Robert Brincefield

Advertising jingles or catch phrases are designed to attract attention and be remembered. The obvious intent is to have consumers associate the product or service with the slogan so it is automatically recalled when shopping for a particular product. Some jingles are annoying, and some slogans are witty, but it is their repetition that commits them to memory — as much as the cleverness associated with the idea. I can still visualize Dinah Shore singing “See the USA in your Chevrolet” and the grumpy old lady asking, “where’s the beef” in her hamburger. One was a pleasant experience and the other was not, but both were effective in generating recall.

One of the pharmaceutical companies had an advertising campaign for one of their products that asked the question, how do you spell relief? The answer the reader or listener was supposed to answer spelled out the name of the antacid they were marketing. I am not sure if we have ever purchased the product, although my wife remembers the ad. She just spells the answer differently. To her, relief is spelled v-a-c-a-t-i-o-n. It does not have to be a lengthy excursion requiring elaborate details and expense, a short close-by trip often provides more of a remedy.

I guess it comes from knowing each other so well, but she seems to be able to find the recipe to relieve my stress. The occasion was a birthday and we usually plan a short trip for each other when the anniversary of our births rolls around, mine in the spring, hers in the fall. There is a pattern developing with her planning. I have noticed several ingredients are occurring with growing regularity. A quiet setting is gaining preference over a crowded resort, and a river is gaining favor over a golf course. One May, it was a couple of days on the Llano River learning to fly fish. Another year it was relaxing on the banks of the Medina River near Bandera. This past week, she topped them both. Perhaps it is a reflection of the growing number of birthdays or an unusually stressful time in business, but this year’s trip provided a particularly effective remedy.

We stayed two nights in an isolated farmhouse on a cattle ranch outside of Fredericksburg. It was the home of the current owner’s great-grandparents and it was set far enough back from the highway down a long narrow gravel road that one could not tell that traffic was relatively close by. Even with the windows open, the din of vehicle traffic did not invade the still of the night. The screened-in sitting porch and the rooster crowing in the morning reminded us both of our grandparent’s farms, but this farm house had running water and indoor plumbing. There was even a hot tub outside under a pergola, in addition to the Perdenales River that was about two hundred yards from the house. While one could not see or hear the river, there was a mowed path that meandered along from the back fence making it relatively easy for guests to make their way down to it.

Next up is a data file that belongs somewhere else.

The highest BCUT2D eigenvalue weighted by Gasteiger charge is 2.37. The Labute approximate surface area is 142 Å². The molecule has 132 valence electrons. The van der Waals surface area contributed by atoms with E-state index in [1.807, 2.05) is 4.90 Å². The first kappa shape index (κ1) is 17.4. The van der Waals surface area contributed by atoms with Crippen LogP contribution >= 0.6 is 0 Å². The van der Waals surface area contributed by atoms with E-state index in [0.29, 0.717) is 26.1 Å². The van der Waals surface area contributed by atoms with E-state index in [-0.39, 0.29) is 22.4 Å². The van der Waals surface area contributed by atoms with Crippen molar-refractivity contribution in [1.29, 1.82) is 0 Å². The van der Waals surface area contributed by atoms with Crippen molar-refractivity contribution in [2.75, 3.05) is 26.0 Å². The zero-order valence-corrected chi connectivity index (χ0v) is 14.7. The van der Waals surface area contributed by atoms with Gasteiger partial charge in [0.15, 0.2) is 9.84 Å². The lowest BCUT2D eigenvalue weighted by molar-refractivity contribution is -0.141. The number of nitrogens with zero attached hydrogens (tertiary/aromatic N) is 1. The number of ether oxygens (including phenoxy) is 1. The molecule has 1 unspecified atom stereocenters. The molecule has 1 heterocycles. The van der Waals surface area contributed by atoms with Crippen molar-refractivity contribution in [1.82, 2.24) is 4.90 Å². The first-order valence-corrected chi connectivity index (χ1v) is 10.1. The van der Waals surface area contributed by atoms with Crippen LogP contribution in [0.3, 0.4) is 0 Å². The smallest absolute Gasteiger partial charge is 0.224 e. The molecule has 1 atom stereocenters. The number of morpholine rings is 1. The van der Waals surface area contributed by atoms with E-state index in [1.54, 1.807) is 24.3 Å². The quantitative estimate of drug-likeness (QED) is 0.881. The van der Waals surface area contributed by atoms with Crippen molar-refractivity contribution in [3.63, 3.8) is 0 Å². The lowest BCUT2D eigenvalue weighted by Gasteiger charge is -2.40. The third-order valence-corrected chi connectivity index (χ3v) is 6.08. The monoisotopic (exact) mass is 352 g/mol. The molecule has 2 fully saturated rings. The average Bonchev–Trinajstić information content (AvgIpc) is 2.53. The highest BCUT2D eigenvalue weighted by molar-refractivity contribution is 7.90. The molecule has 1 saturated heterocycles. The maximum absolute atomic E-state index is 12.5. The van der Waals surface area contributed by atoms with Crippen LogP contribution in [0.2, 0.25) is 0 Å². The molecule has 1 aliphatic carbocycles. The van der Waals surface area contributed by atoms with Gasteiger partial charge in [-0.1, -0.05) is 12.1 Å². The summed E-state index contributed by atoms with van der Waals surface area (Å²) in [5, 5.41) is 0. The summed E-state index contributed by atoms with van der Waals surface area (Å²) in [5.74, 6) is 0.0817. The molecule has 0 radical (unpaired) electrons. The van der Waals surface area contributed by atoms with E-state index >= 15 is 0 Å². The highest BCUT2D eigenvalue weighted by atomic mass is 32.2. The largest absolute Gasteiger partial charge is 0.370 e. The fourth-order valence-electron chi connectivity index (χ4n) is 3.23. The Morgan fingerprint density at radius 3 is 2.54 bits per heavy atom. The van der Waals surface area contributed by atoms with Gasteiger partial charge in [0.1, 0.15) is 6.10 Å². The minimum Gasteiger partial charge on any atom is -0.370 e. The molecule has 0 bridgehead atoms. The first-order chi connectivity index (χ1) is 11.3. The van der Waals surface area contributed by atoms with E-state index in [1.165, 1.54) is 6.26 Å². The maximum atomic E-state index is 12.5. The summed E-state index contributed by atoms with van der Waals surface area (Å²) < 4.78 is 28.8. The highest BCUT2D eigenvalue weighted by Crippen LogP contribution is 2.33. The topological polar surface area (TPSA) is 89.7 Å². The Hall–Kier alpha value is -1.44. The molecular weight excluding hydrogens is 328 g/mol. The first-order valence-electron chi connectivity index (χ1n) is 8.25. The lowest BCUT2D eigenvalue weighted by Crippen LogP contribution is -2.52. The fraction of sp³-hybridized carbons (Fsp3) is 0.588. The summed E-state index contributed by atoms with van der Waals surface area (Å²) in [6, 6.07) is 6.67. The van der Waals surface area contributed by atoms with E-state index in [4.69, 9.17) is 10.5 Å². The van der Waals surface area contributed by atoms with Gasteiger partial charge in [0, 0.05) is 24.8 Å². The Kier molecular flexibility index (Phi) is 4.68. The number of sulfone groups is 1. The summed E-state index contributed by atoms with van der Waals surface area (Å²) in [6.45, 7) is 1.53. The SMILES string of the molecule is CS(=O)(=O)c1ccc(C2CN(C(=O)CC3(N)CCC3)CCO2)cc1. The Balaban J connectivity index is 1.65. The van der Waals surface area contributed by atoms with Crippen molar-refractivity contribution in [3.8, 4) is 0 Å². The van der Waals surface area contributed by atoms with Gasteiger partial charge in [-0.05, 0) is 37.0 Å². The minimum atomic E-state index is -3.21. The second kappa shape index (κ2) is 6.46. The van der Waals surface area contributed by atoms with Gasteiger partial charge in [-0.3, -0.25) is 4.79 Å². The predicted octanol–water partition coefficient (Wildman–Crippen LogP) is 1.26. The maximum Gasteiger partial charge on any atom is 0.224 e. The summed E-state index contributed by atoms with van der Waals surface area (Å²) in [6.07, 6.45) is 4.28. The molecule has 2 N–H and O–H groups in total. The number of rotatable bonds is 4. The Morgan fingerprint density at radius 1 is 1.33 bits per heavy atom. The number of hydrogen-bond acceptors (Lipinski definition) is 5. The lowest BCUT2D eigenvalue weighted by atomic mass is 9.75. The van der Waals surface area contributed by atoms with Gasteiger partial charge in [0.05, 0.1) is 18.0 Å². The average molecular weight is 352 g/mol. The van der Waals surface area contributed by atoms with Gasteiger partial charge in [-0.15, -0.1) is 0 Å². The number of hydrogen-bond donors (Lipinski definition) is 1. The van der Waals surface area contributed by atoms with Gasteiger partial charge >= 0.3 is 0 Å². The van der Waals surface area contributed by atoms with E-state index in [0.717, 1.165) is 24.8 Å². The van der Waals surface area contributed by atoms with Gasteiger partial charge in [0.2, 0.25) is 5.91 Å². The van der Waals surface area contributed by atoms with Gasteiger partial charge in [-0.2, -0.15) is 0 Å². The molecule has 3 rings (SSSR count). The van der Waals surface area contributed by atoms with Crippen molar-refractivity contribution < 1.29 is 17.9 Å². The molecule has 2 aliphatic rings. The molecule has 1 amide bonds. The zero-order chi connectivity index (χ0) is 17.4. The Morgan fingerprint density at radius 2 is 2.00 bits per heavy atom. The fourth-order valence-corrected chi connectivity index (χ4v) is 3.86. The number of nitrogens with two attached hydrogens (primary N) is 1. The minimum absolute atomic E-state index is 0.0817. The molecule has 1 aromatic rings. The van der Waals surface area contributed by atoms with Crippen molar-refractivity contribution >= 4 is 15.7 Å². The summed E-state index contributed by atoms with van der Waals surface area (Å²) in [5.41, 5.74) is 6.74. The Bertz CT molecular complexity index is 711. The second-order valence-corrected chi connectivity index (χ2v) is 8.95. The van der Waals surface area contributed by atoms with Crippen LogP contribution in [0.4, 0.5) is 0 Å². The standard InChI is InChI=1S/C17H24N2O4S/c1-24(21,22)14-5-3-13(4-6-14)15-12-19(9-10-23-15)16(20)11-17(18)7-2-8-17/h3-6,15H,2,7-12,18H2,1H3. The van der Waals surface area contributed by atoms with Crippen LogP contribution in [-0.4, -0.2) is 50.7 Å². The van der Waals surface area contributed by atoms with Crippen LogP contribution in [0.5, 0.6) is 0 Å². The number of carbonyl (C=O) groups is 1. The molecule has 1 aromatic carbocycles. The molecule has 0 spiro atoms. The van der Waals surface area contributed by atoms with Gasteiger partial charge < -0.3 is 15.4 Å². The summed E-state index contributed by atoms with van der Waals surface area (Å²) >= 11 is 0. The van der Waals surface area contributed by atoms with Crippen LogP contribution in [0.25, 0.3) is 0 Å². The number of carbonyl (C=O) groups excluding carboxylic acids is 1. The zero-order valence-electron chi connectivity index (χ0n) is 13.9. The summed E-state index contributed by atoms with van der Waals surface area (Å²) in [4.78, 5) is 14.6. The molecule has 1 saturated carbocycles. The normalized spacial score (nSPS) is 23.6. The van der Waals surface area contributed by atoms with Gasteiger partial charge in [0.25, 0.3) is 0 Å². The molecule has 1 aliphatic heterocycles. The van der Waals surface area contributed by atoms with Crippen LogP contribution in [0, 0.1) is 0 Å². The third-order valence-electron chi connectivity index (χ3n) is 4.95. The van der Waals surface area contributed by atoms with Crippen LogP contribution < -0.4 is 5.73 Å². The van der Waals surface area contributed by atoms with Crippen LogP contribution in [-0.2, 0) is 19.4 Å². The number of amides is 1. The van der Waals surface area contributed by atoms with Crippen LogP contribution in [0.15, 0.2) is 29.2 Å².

Given the time to relax and ponder, I was reminded of an Associated Press story that reported the findings of new research studies that showed that with age comes happiness. As one grows nearer to the milestone birthday that the government has determined qualifies for retirement benefits, one becomes aware of the physical signals. Activity as benign as sleeping in bed at night can bring with it aches and pains in the morning. It is more than a little encouraging for one to learn that late life can offer something more than just the better alternative. The research study found that in general, the odds of being happy increased 5 percent with every 10 years of age. Thirty three percent of Americans aged 88 years old reported being very happy, compared to about 24 percent of those 18. An aging expert at Duke University, Linda George said, older people have learned to lower their expectations and accept their achievements in life.

Don Newbury commented in a recent column on a study reported in the April issue of American Sociological Review. Newbury attributed the happiness perceptions of older Americans to making your own sunshine. I think that is a very good way to spell happy.

Robert Brincefield is vice president and publisher of the Brownwood Bulletin. His column appears on Sunday. He may be reached by e-mail at bob.brincefield@